There has been a lot of hyperventilating about the Supreme Court lately.
Politicians, pundits and activists from both sides of the political spectrum have declared that whatever the Court decides about President Obama’s Affordable Care Act, the ruling will be one of the most important in history.
Without a doubt, health care is a mess in America and one of the top issues of our time.
And though today’s decision by the Supreme Court could be huge, it ranks nowhere among the most significant in history.
For example, Marbury v. Madison (1803) established the Supreme Court's authority to strike down acts of Congress. How big is that?
Without Marbury v. Madison, the Court might not be ruling on Obamacare today.
In Gideon v. Wainwright (1963) the Court decided that criminal defendants have the right to an attorney and that legal counsel must be provided to people who cannot afford it.
After the ruling Robert F. Kennedy observed: "If an obscure Florida convict named Clarence Earl Gideon had not sat down in his prison cell…to write a letter to the Supreme Court…the vast machinery of American law would have gone on functioning undisturbed. But Gideon did write that letter, the Court did look into his case…and the whole course of American legal history has been changed."
That sounds like another biggy to me.
As is the better-known Miranda v. Arizona (1966), which protects a suspect from self-incrimination. “You have the right to remain silent…”
And, of course, there are other monumental decisions that shaped American life.
Brown v. Board of Education (1954) relegated the words “separate but equal” to the dustbin of history and strengthened the Equal Protection Clause of the Fourteenth Amendment.
Roe v. Wade (1973) invalidated state laws prohibiting first trimester abortions and in doing so established a new understanding of personal liberty and privacy rights.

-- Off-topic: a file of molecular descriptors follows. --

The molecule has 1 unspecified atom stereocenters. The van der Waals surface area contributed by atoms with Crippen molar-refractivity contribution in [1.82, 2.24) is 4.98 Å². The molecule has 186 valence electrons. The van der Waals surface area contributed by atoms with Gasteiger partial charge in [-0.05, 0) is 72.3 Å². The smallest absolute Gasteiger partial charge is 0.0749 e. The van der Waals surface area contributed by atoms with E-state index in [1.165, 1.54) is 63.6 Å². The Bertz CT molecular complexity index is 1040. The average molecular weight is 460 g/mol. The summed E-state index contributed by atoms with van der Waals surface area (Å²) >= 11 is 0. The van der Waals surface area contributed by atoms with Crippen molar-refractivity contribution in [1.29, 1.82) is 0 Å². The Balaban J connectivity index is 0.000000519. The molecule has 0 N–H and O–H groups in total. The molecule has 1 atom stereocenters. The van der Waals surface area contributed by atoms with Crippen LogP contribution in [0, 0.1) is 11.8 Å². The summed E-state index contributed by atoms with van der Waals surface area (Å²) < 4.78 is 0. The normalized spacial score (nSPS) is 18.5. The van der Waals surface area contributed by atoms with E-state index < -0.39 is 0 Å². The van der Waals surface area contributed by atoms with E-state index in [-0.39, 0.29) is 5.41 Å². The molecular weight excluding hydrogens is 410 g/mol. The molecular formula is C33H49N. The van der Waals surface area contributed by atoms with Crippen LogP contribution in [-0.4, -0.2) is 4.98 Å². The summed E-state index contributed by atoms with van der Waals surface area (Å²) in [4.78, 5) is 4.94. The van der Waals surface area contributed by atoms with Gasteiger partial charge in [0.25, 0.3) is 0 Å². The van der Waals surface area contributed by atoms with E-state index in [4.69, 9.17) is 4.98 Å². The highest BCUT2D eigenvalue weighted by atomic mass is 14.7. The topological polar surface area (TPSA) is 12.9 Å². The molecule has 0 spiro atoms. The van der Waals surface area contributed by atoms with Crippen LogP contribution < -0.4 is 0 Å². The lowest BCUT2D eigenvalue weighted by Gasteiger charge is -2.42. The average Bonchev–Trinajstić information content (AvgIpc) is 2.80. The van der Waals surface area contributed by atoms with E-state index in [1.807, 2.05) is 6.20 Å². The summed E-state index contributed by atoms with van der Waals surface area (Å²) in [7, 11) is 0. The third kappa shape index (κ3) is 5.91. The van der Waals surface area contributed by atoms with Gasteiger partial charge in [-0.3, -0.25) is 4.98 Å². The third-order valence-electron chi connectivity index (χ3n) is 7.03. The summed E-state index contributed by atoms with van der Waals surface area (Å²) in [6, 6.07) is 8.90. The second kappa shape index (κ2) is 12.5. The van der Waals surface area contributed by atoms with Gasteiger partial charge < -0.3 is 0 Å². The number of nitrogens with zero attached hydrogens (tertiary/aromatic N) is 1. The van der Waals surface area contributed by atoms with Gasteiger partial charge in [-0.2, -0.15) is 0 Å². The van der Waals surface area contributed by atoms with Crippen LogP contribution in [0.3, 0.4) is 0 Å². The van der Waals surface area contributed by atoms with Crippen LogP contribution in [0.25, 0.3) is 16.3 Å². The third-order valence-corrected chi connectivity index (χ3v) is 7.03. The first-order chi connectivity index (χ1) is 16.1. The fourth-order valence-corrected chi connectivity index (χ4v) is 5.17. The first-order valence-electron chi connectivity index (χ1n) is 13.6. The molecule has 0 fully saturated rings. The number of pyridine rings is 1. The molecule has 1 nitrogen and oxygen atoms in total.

Bush v. Gore (2000) more or less decided the presidency.
The Court has also botched some major decisions.
Dred Scott v. Sandford (1857) ruled that blacks, regardless if they lived in a free state, could not become United States citizens. That decision was so awful that it took two Constitutional Amendments -- the Thirteenth and Fourteenth -- to invalidate it.
So when you hear a lot of hype about today’s Supreme Court decision on Obamacare, take a deep breath and put it into perspective.
Our country has been shaped by far more significant legal battles.
No matter what the Court determines, the meaning and impact of “health care reform” will be unknown for many more years.
Today, one battle in an ongoing political war will be decided. That is all.
Chuck Thies is a political analyst and consultant. His columns appear every Tuesday and Thursday on First Read DMV. He co-hosts "DC Politics" on WPFW, 89.3 FM. Since 1991, Chuck has lived in either D.C., Maryland or Virginia. Email your tips and complaints to firstname.lastname@example.org or tweet at @chuckthies.